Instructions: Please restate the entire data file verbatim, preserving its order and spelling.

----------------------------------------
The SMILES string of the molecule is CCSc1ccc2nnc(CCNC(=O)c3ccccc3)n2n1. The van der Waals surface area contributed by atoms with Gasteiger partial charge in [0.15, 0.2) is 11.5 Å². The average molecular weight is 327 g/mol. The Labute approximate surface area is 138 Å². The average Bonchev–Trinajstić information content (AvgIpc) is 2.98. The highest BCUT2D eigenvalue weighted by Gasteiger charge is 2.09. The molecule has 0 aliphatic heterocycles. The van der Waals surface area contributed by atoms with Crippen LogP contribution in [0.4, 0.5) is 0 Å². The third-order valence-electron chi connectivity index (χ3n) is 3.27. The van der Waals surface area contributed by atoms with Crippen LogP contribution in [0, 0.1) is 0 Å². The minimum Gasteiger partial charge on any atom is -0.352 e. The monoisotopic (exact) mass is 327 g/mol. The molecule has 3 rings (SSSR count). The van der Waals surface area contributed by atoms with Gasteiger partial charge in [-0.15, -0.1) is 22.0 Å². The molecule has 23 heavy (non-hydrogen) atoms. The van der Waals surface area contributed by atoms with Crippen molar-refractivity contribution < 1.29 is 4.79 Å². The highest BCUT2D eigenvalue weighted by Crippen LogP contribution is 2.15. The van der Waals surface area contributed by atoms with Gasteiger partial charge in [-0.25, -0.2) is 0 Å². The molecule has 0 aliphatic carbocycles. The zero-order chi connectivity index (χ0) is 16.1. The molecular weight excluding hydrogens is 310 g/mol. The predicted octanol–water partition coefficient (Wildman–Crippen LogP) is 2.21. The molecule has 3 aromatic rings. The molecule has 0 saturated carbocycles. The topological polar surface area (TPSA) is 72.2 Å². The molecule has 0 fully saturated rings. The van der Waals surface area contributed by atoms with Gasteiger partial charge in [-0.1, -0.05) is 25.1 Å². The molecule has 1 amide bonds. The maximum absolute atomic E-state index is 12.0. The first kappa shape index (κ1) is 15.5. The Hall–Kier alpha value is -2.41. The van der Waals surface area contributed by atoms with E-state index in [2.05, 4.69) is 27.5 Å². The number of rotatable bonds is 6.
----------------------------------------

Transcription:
The SMILES string of the molecule is CCSc1ccc2nnc(CCNC(=O)c3ccccc3)n2n1. The van der Waals surface area contributed by atoms with Gasteiger partial charge in [0.15, 0.2) is 11.5 Å². The average molecular weight is 327 g/mol. The Labute approximate surface area is 138 Å². The average Bonchev–Trinajstić information content (AvgIpc) is 2.98. The highest BCUT2D eigenvalue weighted by Gasteiger charge is 2.09. The molecule has 0 aliphatic heterocycles. The van der Waals surface area contributed by atoms with Crippen LogP contribution in [0.4, 0.5) is 0 Å². The third-order valence-electron chi connectivity index (χ3n) is 3.27. The van der Waals surface area contributed by atoms with Crippen LogP contribution in [0, 0.1) is 0 Å². The minimum Gasteiger partial charge on any atom is -0.352 e. The monoisotopic (exact) mass is 327 g/mol. The molecule has 3 rings (SSSR count). The van der Waals surface area contributed by atoms with Gasteiger partial charge in [-0.15, -0.1) is 22.0 Å². The molecule has 23 heavy (non-hydrogen) atoms. The van der Waals surface area contributed by atoms with Crippen molar-refractivity contribution < 1.29 is 4.79 Å². The highest BCUT2D eigenvalue weighted by Crippen LogP contribution is 2.15. The van der Waals surface area contributed by atoms with Gasteiger partial charge in [-0.25, -0.2) is 0 Å². The molecule has 0 aliphatic carbocycles. The zero-order chi connectivity index (χ0) is 16.1. The molecular weight excluding hydrogens is 310 g/mol. The predicted octanol–water partition coefficient (Wildman–Crippen LogP) is 2.21. The molecule has 3 aromatic rings. The molecule has 0 saturated carbocycles. The topological polar surface area (TPSA) is 72.2 Å². The molecule has 0 fully saturated rings. The van der Waals surface area contributed by atoms with Gasteiger partial charge in [-0.1, -0.05) is 25.1 Å². The molecule has 1 amide bonds. The maximum absolute atomic E-state index is 12.0. The first kappa shape index (κ1) is 15.5. The Hall–Kier alpha value is -2.41. The van der Waals surface area contributed by atoms with E-state index in [2.05, 4.69) is 27.5 Å². The number of rotatable bonds is 6.